Which? urges Government price controls to stop online coronavirus profiteering
The Government should place price controls on essential items being sold online to stop profiteering during the coronavirus pandemic, consumer group Which? has said.
It comes after the group said it had found more evidence of items such as handwash, cleaning products and baby formula for sale online at greatly inflated prices.
Last month, Which? and regulator the Competition and Markets Authority (CMA) urged more action to be taken to stop the practice, and the Prime Minister warned profiteering during the crisis would not be tolerated.
However, Which? said it has found hundreds more cases on platforms such as Amazon and eBay.
Despite many listings being removed by both firms, the consumer group said it had found new listings, including bottles of Carex handwash priced at £40 and Dettol cleaner priced at £59.99.
Researchers for Which? also said they found what appeared to be listings which had been previously removed by Amazon back on the site with inflated prices.
Which? said it was now time for the Government to step in with emergency legislation to cap prices on essential products to stop the practice from continuing.
Sue Davies, head of consumer protection at Which?, said: “Amazon and eBay seem unable to stop coronavirus profiteering, leaving some unscrupulous sellers to have a field day exploiting people by selling essential items at appallingly high prices.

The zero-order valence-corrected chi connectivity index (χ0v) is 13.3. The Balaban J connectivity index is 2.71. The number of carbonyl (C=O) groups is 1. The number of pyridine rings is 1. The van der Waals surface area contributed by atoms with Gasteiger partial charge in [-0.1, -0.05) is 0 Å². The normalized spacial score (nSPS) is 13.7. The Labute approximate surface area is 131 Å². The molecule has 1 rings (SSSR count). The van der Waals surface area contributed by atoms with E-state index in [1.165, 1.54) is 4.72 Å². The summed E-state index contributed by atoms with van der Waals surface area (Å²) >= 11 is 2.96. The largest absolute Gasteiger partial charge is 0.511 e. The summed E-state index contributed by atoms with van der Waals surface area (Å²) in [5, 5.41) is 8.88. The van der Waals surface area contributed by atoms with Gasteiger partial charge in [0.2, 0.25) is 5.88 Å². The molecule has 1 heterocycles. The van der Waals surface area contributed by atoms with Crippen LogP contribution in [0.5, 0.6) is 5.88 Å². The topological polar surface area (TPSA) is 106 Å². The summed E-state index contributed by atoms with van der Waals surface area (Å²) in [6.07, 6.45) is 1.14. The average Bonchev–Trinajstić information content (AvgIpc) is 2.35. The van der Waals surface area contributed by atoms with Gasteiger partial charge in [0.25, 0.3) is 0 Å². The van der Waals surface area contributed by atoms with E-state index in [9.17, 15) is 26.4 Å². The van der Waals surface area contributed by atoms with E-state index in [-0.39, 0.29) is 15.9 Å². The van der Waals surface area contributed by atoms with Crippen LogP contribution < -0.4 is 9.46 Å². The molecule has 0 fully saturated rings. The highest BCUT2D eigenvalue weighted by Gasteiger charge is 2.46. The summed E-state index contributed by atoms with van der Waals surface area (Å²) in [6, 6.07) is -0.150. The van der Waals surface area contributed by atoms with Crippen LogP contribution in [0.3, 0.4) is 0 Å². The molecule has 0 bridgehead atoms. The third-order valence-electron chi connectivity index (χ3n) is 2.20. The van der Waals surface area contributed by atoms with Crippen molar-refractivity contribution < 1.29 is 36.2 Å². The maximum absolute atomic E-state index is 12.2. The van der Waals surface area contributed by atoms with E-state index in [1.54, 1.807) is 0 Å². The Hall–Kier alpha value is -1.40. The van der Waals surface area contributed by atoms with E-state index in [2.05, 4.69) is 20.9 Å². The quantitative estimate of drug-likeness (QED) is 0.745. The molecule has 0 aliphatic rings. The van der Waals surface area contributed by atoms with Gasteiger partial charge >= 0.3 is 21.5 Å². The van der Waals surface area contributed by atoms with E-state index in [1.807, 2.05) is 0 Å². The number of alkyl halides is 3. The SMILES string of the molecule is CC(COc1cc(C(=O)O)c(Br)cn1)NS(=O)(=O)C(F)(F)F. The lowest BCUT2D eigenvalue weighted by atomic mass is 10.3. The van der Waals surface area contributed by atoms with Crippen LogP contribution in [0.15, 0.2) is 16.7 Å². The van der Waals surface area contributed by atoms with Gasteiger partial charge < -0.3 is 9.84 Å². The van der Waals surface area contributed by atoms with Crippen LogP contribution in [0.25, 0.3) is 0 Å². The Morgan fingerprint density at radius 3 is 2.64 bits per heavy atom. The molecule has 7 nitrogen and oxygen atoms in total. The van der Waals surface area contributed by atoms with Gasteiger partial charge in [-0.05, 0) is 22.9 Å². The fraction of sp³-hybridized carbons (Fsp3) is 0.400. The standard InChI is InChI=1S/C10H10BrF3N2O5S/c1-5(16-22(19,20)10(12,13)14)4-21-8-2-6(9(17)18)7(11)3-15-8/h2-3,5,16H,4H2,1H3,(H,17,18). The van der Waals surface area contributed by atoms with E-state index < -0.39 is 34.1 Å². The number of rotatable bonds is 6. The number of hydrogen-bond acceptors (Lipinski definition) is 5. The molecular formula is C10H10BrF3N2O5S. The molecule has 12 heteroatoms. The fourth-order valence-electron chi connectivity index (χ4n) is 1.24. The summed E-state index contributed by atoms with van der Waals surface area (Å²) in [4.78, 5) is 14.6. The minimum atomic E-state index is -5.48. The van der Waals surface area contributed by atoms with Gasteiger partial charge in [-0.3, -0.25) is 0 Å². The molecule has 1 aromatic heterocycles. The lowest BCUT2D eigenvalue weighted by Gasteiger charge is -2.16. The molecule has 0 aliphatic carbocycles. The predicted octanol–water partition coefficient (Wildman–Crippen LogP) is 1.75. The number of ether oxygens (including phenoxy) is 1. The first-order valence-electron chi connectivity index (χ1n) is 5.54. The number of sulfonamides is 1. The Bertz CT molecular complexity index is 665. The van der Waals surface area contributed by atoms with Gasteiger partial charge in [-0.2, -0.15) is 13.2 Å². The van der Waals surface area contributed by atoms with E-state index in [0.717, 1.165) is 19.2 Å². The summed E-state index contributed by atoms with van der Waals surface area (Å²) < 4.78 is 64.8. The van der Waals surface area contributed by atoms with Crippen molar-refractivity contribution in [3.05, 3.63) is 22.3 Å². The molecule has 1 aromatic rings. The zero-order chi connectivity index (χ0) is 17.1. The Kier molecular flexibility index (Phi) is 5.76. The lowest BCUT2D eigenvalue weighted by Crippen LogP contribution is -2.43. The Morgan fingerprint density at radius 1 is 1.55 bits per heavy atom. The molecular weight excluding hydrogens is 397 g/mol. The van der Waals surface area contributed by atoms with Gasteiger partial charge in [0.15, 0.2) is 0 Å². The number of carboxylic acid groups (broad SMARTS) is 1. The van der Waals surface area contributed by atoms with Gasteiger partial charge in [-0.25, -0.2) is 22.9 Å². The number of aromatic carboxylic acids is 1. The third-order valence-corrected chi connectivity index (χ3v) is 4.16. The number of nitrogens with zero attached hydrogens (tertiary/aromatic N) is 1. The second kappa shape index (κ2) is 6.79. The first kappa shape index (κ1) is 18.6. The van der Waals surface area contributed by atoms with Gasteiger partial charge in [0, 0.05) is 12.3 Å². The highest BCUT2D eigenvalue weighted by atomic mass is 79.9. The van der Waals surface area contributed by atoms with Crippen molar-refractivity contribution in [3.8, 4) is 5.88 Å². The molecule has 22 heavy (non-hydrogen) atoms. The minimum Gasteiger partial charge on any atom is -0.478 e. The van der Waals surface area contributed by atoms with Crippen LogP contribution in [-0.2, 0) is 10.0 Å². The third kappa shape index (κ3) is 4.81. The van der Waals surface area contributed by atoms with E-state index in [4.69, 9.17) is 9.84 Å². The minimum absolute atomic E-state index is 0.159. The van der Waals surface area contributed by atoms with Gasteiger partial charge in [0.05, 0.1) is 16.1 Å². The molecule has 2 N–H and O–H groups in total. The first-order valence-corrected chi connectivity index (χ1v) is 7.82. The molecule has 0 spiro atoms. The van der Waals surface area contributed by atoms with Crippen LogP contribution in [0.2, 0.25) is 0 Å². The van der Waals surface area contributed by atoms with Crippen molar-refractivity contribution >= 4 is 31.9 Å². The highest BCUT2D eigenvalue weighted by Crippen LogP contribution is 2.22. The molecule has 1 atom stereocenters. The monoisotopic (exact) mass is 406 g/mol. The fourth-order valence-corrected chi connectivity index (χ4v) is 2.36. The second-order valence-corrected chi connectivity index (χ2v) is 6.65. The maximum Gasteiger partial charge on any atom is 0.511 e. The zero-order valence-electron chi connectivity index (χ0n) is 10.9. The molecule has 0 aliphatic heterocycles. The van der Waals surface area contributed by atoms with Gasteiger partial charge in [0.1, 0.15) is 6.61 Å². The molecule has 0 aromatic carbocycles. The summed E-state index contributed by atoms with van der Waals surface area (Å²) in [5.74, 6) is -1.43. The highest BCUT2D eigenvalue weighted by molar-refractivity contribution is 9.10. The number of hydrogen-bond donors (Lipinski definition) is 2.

“It is time for the Government, working with the CMA, to step in with strong action to stamp out price gouging and keep the price of vital goods reasonable during this difficult time.”
In a statement given to Which?, eBay said: “We have extremely effective measures in place to combat price gouging – something that we’ve communicated to Which? multiple times – with heavy restrictions on the listing of some in-demand products at unreasonable prices, resulting in five million automatically blocked attempts to price gouge, an additional 600,000 removed, and thousands of seller accounts suspended.”
Amazon told Which?: “There is no place for price gouging on Amazon.
“We are disappointed that bad actors are attempting to artificially raise prices on basic need products during a global health crisis and, in line with our long-standing policy, have recently blocked or removed hundreds of thousands of offers.
“We continue to actively monitor our store and remove offers that violate our policies.”
A spokeswoman for the CMA said: “It’s clear that whilst the majority of businesses are behaving responsibly in the Covid-19 outbreak, a small minority may have been taking advantage of the situation to exploit people.
“The CMA is acting against profiteering and other harmful practices through our Covid-19 task force.
“To date, we have written open letters to the food and drink and pharmaceutical sectors, engaged with trade associations and written to more than 150 individual businesses asking for more information or expressing concern about their behaviour.
“We welcome the work eBay and Amazon are doing to remove listings where very high prices are being charged for essential goods, but it is clear this is a serious problem that isn’t going away.
“We’re advising Government on further action that could be taken to tackle price gouging at all levels of the supply chain.”